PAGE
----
Whimbrels may be spotted at Lizard Point on migration in the spring and later summer into autumn.
Photo: © Natural England/Allan Drewitt

Scientific name: Numenius phaeopus

Conservation status: UK Birds of Conservation Concern, Red; IUCN Red List, Least Concern

What to look for:

  • Colouring and appearance: Grey-brown above, paler below, dark eye-stripe, with long legs and a long bill curved at the tip.
  • Size: Length 37 to 45 cm, wingspan 78 to 88 cm.
  • Where: Passage migrant in spring and autumn; summer breeding colonies in northern Scotland, including Orkney and Shetland.
  • Call: Repeated notes
  • Similar species: Curlew, Bar-tailed Godwit

There is a legend of the Seven Whistlers, human souls in the guise of six birds that fly through the skies looking for a lost seventh bird. Their eerie cries warn of impending disasters and tragedy. If you’ve listened to the call of a Whimbrel, it’s no surprise that this is one of the species associated with this legend.

In the UK, Whimbrels only breed in northern Scotland, but can be spotted round the coast in April and May, and then again in July and August, as they migrate from and to their wintering home in the south of Africa. On migration they are primarily a coastal species, using their long bills to search for invertebrates, small crabs in particular, in the sand and mud of estuaries. Although they migrate in flocks, they are usually spotted feeding alone or in a spread-out group, each individual maintaining a territory to protect its food sources. At other times of year they will also eat insects, with berries and seeds also important at the end of summer when insect populations are declining.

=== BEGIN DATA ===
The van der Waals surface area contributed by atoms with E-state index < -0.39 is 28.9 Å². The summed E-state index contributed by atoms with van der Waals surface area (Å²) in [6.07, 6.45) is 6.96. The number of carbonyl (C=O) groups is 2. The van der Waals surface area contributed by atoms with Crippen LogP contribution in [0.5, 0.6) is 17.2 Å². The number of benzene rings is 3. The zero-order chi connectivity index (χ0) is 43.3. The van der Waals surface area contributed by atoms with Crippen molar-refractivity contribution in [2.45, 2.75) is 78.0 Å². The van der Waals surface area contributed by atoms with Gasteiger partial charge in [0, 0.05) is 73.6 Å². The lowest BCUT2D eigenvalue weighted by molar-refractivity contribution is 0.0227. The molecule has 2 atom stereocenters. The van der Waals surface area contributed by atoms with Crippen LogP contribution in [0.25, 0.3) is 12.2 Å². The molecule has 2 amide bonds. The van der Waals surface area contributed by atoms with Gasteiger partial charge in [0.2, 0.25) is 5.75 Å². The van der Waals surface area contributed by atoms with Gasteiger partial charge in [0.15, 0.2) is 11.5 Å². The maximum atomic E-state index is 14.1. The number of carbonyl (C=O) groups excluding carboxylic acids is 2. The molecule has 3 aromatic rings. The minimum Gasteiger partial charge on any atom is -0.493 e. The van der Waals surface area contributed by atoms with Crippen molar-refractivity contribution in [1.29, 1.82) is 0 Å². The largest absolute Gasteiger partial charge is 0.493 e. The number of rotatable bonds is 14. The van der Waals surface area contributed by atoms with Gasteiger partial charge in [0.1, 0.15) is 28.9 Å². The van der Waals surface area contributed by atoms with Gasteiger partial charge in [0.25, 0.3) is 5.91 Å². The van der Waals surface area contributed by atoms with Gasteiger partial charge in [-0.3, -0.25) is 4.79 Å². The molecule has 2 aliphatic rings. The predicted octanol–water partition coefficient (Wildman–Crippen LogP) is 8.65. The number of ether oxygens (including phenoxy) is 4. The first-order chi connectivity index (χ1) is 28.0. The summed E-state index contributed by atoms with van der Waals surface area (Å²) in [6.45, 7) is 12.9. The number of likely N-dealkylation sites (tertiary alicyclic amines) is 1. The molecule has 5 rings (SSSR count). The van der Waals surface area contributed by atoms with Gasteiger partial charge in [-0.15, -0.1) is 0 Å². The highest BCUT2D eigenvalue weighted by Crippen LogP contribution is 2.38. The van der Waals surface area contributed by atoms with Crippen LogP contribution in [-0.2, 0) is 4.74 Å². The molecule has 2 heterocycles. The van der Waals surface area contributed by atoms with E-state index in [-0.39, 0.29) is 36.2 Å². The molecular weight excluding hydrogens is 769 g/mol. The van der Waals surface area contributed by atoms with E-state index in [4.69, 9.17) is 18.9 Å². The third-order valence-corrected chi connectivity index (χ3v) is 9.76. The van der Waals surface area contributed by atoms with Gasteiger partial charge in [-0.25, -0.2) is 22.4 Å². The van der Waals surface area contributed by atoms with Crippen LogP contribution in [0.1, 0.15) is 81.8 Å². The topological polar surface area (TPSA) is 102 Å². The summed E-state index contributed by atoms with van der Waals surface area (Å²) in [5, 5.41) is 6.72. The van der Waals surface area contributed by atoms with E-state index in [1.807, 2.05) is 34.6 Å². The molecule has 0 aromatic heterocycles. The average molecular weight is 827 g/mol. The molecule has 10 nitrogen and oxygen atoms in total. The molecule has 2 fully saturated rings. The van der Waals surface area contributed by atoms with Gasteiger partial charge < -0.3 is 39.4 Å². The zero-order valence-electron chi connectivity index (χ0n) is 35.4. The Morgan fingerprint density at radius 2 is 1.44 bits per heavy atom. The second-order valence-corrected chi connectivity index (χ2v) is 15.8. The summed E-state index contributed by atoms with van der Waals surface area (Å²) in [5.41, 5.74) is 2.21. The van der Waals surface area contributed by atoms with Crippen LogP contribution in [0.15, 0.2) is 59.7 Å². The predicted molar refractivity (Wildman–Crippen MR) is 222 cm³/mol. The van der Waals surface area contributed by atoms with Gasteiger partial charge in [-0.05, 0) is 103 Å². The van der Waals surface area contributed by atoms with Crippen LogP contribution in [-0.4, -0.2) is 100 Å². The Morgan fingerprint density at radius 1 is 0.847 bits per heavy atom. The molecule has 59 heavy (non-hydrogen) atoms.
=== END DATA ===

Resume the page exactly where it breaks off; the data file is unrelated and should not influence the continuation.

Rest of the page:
The Whimbrel has a red status in the UK due to concerns over declines in the breeding population. Some 500 pairs breed here in the far north, including on Orkney, Shetland and the Hebrides, where the population seems to have more recently stabilised.

Did you know…?

…The oldest recorded Whimbrel had reached a grand old age of more than 24 years. They more usually live for around ten years.

More information and references:

Svensson, L., Mullarney, K., Zetterstrom, D.,1986. Collins Bird Guide, second edition (translated by Christie, D., Svensson, L.). HarperCollins, London.

Published: August 2015
Author: Amanda Scott
Photos: © Natural England/Allan Drewitt